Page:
Agree a NA mechanically controlled engine with appropriate spares and tools aboard is huge for the off grid cruiser but we’re no longer operating in that setting. If I was cruising Florida in a cat I’d be real worried about lightening strikes but I’m not. Part availability depends upon brand. Can even be trouble for Beta, Steyr or others. Probably less likely for brands also used in farming or land transportation and more likely for currently available mechanical engines. While in the Caribbean fellow cruisers with Volvo bitched about it regardless of tier so even that doesn’t hold depending where you are.

Think for me at least you lose that feeling the boats part of you. Same as flipping from a stick to paddles and double slipper clutches.
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Old 11-29-2021, 12:38 PM   #15
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Any common rail electronically controlled engine has an electronic throttle, though it may be in the engine room not the bridge. With no mechanical injection pump or governor, there is no lever for a mechanical throttle to operate.
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Old 11-29-2021, 12:41 PM   #16
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Ask the boat owner who has been sitting idle waiting months for a new motherboard.

I haven't encountered any.
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Old 11-29-2021, 12:46 PM   #17
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Ask the boat owner who has been sitting idle waiting months for a new motherboard. The electronic controlled engine flies directly into the face of the KISS principle, and Murphy's Law.
That makes the assumption that electronic parts are a greater waiting period than non-electronic but I remember plenty of people waiting for parts all my life. Waiting for an carburetor or an alternator to be rebuilt or crankshaft or who knows what.

While I boated on freshwater and gas engines that weren't as advanced as today, I feel fortunate to have never boated with diesels and on the coasts prior to electronics and to common rail and other advancements. That way these are the good old days to me and I don't long for something in the past that by reflection seems far more idyllic than it ever truly was.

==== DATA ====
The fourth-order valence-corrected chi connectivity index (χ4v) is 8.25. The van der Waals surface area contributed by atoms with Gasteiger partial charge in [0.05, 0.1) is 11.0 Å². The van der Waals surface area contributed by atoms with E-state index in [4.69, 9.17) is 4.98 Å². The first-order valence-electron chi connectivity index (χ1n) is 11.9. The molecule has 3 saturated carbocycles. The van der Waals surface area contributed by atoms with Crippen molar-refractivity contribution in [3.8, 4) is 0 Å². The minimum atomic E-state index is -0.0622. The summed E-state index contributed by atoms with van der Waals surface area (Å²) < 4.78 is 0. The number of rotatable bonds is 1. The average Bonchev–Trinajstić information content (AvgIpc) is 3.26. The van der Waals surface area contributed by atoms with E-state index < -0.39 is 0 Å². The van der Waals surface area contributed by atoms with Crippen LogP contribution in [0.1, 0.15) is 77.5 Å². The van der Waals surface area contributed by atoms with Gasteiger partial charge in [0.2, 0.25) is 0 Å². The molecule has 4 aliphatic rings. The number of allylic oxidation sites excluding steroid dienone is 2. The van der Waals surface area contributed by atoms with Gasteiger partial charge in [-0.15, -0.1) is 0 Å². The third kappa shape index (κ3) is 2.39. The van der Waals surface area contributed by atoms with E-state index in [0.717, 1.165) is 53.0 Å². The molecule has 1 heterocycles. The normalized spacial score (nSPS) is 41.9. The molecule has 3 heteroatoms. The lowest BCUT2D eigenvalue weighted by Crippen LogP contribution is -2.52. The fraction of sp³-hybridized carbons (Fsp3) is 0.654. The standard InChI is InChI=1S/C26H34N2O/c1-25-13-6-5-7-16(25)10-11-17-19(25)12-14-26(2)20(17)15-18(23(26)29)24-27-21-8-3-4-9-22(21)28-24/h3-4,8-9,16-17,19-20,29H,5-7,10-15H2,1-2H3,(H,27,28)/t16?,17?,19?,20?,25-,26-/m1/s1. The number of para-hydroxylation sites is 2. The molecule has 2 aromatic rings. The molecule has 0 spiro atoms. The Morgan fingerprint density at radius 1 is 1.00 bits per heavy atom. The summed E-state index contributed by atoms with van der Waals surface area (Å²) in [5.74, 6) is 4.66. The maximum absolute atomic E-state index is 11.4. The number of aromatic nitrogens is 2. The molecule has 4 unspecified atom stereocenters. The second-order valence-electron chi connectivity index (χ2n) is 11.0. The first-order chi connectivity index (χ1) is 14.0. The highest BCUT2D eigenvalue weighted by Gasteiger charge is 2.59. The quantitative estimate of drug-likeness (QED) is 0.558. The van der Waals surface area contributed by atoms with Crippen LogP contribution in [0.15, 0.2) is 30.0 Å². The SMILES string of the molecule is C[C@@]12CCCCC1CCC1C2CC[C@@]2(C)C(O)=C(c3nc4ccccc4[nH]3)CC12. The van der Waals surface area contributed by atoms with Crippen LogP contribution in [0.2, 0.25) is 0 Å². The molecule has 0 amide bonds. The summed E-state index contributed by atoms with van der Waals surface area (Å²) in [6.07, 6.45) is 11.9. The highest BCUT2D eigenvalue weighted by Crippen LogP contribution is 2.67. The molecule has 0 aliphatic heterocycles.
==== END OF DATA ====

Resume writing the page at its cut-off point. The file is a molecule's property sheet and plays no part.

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Old 11-29-2021, 12:49 PM   #18
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Sophistication that makes sense for large engines might not be cost/value effective for small engines. Buy all means, get that 10% fuel savings on your 1200HP diesels. but, don't mess with my 29 HP 100ci diesels. By that, I mean legislature.

OTOH, can't we do something about the noisy, smelly, week wackers??
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Old 11-29-2021, 01:22 PM   #19
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OTOH, can't we do something about the noisy, smelly, week wackers??
Actually we have. We sell lots of EGO trimmers which are all battery and we also sell battery models in Craftsman, Stihl, Black and Decker, Toro, Milwaukee and Dewalt. Well over half of all trimmers we sell are battery operated.

You're quite welcome. lol.
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Old 12-03-2021, 03:00 PM   #20
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I bought the Stihl battery weedeater and a Stihl battery leaf blower. The same battery is used for both tools. Have been extremely pleased with both. They are much quieter than a comparable gasoline powered tool.